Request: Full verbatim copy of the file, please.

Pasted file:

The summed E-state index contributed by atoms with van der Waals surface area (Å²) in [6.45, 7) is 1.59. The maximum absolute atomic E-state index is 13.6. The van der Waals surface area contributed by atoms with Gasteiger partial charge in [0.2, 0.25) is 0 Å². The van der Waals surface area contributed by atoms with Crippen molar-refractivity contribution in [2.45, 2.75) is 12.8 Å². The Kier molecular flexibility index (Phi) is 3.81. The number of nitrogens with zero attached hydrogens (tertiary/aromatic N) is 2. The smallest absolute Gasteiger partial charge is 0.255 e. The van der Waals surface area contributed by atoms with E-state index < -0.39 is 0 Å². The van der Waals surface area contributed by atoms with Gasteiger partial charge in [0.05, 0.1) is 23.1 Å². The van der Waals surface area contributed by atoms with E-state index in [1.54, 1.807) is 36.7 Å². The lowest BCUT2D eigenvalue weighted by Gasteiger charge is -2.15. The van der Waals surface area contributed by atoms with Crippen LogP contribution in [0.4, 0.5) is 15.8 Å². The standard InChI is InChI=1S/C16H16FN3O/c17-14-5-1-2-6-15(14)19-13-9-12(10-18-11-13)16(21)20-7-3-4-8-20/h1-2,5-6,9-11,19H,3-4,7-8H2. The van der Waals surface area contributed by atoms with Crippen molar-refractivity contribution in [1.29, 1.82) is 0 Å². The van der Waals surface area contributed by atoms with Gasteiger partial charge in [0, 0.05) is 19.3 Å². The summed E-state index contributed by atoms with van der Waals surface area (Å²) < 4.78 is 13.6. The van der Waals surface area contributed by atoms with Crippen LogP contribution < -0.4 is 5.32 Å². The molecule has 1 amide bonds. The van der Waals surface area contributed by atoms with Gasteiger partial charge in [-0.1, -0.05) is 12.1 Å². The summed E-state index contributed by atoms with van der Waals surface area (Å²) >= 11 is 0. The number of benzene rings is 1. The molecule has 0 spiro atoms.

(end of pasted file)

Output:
The summed E-state index contributed by atoms with van der Waals surface area (Å²) in [6.45, 7) is 1.59. The maximum absolute atomic E-state index is 13.6. The van der Waals surface area contributed by atoms with Gasteiger partial charge in [0.2, 0.25) is 0 Å². The van der Waals surface area contributed by atoms with Crippen molar-refractivity contribution in [2.45, 2.75) is 12.8 Å². The Kier molecular flexibility index (Phi) is 3.81. The number of nitrogens with zero attached hydrogens (tertiary/aromatic N) is 2. The smallest absolute Gasteiger partial charge is 0.255 e. The van der Waals surface area contributed by atoms with E-state index < -0.39 is 0 Å². The van der Waals surface area contributed by atoms with Gasteiger partial charge in [0.05, 0.1) is 23.1 Å². The van der Waals surface area contributed by atoms with E-state index in [1.54, 1.807) is 36.7 Å². The lowest BCUT2D eigenvalue weighted by Gasteiger charge is -2.15. The van der Waals surface area contributed by atoms with Crippen LogP contribution in [0.4, 0.5) is 15.8 Å². The standard InChI is InChI=1S/C16H16FN3O/c17-14-5-1-2-6-15(14)19-13-9-12(10-18-11-13)16(21)20-7-3-4-8-20/h1-2,5-6,9-11,19H,3-4,7-8H2. The van der Waals surface area contributed by atoms with Crippen molar-refractivity contribution in [1.29, 1.82) is 0 Å². The van der Waals surface area contributed by atoms with Gasteiger partial charge in [0, 0.05) is 19.3 Å². The summed E-state index contributed by atoms with van der Waals surface area (Å²) < 4.78 is 13.6. The van der Waals surface area contributed by atoms with Crippen LogP contribution < -0.4 is 5.32 Å². The molecule has 1 amide bonds. The van der Waals surface area contributed by atoms with Gasteiger partial charge in [-0.1, -0.05) is 12.1 Å². The summed E-state index contributed by atoms with van der Waals surface area (Å²) >= 11 is 0. The number of benzene rings is 1. The molecule has 0 spiro atoms.